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Best Way To Remove Cosmoline from my P-64 ?

Discussion in 'Handguns: Autoloaders' started by jski, Sep 14, 2018.

  1. jski

    jski Member

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    Mineral spirits or hot boiling water?
     
  2. Jack B.

    Jack B. Member

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    Both. I used to clean cosmoline off of VW's . They came coated with it for shipping overseas. I used a steam sprayer with kerosene injected into the sprayer. Worked great for big job's like cars.
     
    paulsj and PCFlorida like this.
  3. FL-NC

    FL-NC Member

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    WD40, rag, toothbrush. Then lube it with something better after you clean all that gunk off.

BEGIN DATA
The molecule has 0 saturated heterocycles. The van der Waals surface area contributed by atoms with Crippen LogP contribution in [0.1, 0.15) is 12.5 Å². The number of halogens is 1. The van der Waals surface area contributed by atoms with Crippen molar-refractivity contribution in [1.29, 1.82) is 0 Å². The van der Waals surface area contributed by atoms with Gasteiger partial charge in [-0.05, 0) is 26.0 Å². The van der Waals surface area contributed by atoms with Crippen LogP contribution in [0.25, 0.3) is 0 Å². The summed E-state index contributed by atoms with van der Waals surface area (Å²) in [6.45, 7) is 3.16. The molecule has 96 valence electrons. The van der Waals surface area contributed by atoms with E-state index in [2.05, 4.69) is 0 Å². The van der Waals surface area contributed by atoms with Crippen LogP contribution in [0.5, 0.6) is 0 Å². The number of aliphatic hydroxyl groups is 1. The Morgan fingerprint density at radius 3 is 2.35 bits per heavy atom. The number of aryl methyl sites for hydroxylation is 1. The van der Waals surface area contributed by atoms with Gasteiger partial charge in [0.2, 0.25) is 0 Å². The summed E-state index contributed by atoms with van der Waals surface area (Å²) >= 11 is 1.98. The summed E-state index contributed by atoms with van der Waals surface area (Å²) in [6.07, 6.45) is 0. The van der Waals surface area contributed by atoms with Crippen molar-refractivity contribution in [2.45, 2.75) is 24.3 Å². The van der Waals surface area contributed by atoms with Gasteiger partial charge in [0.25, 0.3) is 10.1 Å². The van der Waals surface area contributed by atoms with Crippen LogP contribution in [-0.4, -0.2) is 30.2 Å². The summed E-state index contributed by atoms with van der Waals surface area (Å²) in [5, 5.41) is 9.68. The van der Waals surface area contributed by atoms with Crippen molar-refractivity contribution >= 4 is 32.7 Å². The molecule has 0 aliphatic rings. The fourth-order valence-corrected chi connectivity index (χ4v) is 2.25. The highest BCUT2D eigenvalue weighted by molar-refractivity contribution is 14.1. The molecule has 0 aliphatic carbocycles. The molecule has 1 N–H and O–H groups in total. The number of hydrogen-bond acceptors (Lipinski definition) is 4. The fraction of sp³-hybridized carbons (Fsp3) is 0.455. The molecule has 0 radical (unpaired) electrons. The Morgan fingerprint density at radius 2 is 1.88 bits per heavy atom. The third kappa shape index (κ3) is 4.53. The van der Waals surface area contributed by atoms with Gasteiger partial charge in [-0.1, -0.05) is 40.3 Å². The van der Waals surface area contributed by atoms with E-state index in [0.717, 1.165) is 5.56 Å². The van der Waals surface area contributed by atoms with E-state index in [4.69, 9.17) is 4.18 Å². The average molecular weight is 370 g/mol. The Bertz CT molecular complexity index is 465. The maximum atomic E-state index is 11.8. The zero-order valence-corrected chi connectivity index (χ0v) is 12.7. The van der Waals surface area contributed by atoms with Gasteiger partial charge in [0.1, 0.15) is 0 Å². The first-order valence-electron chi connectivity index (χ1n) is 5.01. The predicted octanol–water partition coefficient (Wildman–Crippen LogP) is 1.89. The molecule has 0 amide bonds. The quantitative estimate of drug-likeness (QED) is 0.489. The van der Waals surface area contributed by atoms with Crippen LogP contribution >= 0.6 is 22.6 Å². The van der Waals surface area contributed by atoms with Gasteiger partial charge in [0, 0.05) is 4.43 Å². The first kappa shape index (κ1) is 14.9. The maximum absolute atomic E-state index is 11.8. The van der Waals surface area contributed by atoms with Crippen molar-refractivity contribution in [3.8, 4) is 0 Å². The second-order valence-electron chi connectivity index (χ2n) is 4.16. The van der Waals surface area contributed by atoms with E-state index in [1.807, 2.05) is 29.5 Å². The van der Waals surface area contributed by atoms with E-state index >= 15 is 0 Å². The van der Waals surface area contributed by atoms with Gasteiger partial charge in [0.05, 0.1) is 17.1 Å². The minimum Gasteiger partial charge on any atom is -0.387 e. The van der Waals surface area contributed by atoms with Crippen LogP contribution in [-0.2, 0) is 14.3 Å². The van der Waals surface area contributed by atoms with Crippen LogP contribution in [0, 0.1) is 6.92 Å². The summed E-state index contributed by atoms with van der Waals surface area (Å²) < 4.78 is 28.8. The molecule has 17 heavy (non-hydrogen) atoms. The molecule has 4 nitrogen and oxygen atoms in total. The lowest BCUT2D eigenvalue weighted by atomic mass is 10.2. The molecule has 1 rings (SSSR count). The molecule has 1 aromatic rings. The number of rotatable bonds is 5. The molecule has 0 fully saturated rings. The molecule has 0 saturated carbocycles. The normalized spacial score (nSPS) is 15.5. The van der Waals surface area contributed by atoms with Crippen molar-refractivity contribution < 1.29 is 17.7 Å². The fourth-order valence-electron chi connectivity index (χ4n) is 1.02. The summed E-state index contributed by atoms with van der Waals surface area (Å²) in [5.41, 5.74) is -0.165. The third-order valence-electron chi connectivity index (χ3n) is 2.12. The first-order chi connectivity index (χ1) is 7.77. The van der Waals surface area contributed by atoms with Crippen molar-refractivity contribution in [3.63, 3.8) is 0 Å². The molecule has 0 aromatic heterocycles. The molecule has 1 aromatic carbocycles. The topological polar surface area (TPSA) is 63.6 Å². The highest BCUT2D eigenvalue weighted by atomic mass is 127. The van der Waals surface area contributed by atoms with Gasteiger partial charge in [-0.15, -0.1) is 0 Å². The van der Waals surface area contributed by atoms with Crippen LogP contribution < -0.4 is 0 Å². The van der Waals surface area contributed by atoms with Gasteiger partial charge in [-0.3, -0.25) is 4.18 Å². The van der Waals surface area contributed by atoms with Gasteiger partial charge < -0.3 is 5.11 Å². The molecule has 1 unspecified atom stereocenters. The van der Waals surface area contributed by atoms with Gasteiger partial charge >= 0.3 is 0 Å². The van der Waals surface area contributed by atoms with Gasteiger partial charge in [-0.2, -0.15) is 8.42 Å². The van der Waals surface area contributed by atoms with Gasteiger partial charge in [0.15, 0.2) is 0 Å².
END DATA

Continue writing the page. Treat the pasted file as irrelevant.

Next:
4. sarge83

    sarge83 Member

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    I have used mineral water to strip cosmo, but the best way I found is to remove grips if rubber and get a clothes steamer and a five gallon bucket and some distilled water. I have used this method on metal and wood stocks as well. You hit it with that hot steam and the cosmo bubbles up and drips into the bucket or you can just wipe it off. Then just a good cleaning and oiling.
     
  5. BSA1

    BSA1 Member

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    Gun Scrubber.

    Take the grips off of the gun and field strip it.

    Put on a pair of latex rubber gloves.

    Take the gun outside, choose a place where you don't want grass and flowers to grow and liberally hose the gun parts with Gun Scrubber letting the gunk run onto the ground. It has been a while since I have handled my P64 so I don't recall off hand how hard it is to remove the firing pin. However I would remove it and blast out the firing pin channel.

    I figure on using 1/2 can of Gun Scrubber per gun.